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National Clearinghouse on Homeless Youth and Families

Relationship Building

Relationships Come First: How Four Career Development and Workforce Readiness Programs Prepare Young People for Work and Life

Relationships Come First: How Four Career Development and Workforce Readiness Programs Prepare Young People for Work and Life
Electronically published journal article, but not part of an issue

No

Abstract

This report presents a study by the Center for Promise that examines how relationships help keep young people in school and on the path to adult success. In this study, the research team explores how relationships nurture employment and economic success for the young people at four career development and workforce readiness programs across the country. The four programs--located in Dallas, the Bronx, Washington, DC, and the San Francisco Bay Area--are part of a group of Youth Opportunity Fund community partners supported by the Citi Foundation’s Pathways to Progress initiative, a three-year, $50 million investment to give 100,000 low-income youth in the US the opportunity to develop the workplace skills and leadership experience needed to compete in today’s economy. Research findings include the following: 1) Relationships, including supportive relationships with program leaders, potential employers, volunteers, and program participants, come first; 2) Webs of support are integral to the program design; 3) Relationships endure and extend beyond the program; and 4) Relationship-building approaches differ depending on who the program serves.  

Accession number
25643
Authors
Jones, E.P., Flanagan, S., Zaff, J.F., McClay, C., Hynes, M., Cole, M.
Type new
Paper/Research Report
Organization

Americas Promise Alliance

Series
Center for Promise
Year published new
2016
Availability

Available for free download on Americas Promise Alliance website at: http://www.americaspromise.org/sites/default/files/d8/CitiYOFReport1_fi…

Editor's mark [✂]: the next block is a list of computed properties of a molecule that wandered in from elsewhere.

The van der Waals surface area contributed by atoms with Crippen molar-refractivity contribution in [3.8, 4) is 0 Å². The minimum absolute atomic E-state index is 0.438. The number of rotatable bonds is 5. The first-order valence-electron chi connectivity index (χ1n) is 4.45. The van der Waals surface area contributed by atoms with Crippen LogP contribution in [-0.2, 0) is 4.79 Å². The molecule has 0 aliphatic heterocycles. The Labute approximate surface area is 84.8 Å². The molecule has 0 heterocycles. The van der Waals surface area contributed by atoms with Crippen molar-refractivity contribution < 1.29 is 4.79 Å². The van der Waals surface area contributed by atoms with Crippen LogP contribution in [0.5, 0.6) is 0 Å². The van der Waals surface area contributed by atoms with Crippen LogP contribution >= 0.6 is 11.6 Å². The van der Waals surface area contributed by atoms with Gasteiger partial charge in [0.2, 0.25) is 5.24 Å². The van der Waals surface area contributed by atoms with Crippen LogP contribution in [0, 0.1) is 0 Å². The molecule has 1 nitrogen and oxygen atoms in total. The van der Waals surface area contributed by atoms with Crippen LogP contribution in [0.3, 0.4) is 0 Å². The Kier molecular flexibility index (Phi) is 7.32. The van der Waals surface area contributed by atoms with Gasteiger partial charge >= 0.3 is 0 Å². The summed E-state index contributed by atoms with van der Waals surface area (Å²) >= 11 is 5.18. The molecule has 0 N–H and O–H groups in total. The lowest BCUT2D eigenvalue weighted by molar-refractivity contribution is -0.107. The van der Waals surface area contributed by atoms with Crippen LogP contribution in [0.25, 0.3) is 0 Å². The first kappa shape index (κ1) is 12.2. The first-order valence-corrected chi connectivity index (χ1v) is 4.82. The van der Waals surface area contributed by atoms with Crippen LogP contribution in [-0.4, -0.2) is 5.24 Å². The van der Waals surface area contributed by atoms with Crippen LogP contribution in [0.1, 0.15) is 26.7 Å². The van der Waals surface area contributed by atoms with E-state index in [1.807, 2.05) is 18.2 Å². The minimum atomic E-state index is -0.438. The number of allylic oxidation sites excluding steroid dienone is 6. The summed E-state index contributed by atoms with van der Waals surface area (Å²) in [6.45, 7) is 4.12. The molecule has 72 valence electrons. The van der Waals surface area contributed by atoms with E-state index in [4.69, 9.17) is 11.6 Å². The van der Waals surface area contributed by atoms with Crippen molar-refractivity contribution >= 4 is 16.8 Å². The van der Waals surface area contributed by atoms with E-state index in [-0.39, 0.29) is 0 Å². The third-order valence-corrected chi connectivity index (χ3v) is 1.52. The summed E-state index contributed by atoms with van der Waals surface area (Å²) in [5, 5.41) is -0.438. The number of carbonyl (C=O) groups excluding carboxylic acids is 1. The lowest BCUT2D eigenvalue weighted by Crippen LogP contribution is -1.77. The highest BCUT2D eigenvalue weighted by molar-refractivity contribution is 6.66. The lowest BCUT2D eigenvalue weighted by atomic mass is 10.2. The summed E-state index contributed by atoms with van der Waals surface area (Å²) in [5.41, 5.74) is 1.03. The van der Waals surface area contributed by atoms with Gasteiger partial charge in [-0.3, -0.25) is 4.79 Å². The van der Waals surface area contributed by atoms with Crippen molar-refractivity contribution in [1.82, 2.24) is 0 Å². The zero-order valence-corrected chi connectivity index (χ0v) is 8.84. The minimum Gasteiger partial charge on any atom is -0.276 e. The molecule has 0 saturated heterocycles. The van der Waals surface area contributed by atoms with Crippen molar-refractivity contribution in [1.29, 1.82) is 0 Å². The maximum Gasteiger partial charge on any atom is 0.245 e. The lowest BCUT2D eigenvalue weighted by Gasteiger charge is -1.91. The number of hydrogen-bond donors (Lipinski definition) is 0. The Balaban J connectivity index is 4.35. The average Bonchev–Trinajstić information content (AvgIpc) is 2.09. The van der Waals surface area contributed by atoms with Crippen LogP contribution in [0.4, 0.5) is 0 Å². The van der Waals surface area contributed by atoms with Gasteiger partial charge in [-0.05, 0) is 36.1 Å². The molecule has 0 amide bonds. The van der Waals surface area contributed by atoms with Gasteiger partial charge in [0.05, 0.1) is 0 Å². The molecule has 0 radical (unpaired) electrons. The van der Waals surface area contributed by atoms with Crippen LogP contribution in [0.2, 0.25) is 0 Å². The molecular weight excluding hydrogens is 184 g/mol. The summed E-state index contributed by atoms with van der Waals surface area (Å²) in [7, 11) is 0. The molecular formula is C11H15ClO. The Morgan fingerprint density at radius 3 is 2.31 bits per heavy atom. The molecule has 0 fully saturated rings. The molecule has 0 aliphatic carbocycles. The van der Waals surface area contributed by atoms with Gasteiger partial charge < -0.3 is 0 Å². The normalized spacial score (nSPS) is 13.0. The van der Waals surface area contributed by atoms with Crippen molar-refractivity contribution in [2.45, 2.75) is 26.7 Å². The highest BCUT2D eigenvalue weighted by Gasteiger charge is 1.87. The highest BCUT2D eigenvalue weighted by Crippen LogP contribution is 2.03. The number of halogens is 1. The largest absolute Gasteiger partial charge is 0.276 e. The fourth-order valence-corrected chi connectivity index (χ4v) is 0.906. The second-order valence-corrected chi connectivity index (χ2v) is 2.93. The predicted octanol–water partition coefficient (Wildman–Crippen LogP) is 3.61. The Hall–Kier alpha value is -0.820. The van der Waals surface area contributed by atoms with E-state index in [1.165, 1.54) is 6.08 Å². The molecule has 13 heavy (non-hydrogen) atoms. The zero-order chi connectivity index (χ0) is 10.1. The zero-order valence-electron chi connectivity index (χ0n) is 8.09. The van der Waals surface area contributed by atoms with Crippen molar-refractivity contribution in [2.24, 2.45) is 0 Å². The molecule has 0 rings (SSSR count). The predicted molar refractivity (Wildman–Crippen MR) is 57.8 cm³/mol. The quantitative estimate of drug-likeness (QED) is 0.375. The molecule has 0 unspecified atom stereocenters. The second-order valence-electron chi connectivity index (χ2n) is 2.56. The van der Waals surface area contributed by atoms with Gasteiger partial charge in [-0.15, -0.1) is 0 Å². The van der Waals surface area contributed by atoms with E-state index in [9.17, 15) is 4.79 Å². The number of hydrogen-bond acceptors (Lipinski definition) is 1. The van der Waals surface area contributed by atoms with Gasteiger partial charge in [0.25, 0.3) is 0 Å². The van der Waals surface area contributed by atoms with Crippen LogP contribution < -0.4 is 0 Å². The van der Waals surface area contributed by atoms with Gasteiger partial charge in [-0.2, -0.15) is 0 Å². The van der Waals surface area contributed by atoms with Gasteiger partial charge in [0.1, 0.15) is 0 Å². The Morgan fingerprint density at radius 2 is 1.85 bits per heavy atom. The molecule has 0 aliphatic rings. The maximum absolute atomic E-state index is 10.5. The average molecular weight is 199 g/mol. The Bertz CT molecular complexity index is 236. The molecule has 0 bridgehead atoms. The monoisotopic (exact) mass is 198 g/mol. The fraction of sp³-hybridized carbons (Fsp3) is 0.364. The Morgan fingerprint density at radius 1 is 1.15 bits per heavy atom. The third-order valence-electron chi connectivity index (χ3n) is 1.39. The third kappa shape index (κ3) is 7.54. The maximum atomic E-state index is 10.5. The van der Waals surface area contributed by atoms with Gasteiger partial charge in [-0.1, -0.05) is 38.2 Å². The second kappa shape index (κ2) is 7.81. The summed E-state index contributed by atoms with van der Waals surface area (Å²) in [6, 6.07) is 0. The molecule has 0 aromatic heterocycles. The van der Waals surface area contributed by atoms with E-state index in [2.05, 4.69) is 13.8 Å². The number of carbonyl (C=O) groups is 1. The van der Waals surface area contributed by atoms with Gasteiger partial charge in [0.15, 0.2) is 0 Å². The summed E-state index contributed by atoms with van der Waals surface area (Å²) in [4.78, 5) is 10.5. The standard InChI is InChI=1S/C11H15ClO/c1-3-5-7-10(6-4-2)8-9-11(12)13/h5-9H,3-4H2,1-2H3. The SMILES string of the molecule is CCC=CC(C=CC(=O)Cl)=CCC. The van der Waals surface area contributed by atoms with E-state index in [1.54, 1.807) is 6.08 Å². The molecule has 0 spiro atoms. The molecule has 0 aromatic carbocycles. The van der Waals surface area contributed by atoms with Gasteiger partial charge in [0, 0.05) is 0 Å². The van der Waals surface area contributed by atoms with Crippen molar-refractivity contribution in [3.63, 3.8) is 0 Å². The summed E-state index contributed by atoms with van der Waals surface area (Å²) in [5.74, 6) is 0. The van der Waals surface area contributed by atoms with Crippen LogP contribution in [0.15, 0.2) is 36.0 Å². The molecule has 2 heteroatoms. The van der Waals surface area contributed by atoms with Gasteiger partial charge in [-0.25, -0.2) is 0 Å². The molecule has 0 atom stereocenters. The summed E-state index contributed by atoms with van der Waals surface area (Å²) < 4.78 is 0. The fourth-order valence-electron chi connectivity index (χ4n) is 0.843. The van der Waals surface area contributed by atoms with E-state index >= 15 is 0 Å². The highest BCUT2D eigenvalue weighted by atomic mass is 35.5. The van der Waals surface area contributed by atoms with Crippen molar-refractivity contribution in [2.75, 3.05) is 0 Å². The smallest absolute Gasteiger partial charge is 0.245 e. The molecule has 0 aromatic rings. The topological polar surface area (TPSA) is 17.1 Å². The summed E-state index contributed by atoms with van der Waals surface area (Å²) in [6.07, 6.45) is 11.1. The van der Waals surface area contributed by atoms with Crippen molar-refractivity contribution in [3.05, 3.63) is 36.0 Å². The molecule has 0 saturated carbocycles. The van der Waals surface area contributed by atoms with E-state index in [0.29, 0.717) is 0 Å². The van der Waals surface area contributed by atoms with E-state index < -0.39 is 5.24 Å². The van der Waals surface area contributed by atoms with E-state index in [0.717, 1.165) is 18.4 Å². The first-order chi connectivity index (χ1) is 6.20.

Promoting Permanency for Older Youth in Out-of-Home Care

Promoting Permanency for Older Youth in Out-of-Home Care
Electronically published journal article, but not part of an issue

No

Abstract

This brief from the Children’s Bureau provides information for child welfare professionals about the importance of permanency planning for youth. This planning should include both legal permanency, such as decisions about reunification versus adoption, and relational permanency, such as identifying caring adults in the youth’s life. These adults may provide long-term support that can help youth transition to adulthood and may become a legal permanent option. The brief covers current federal legislation that supports youth permanency as well as strategies for permanency planning with youth. These include involving youth in permanency planning, strengthening reunification services, and helping youth maintain or establish relationships with kin.

Accession number
25844
Type new
Brief
Organization

Childrens Bureau

Series
Bulletin for Professionals
Year published new
2019
Availability

Available for free on the Child Welfare Gateway website at: https://www.childwelfare.gov/pubPDFs/bulletins_permanency.pdf

Engaging Youth Experiencing Homelessness: Core Practices and Services

Engaging Youth Experiencing Homelessness: Core Practices and Services
Electronically published journal article, but not part of an issue

No

Abstract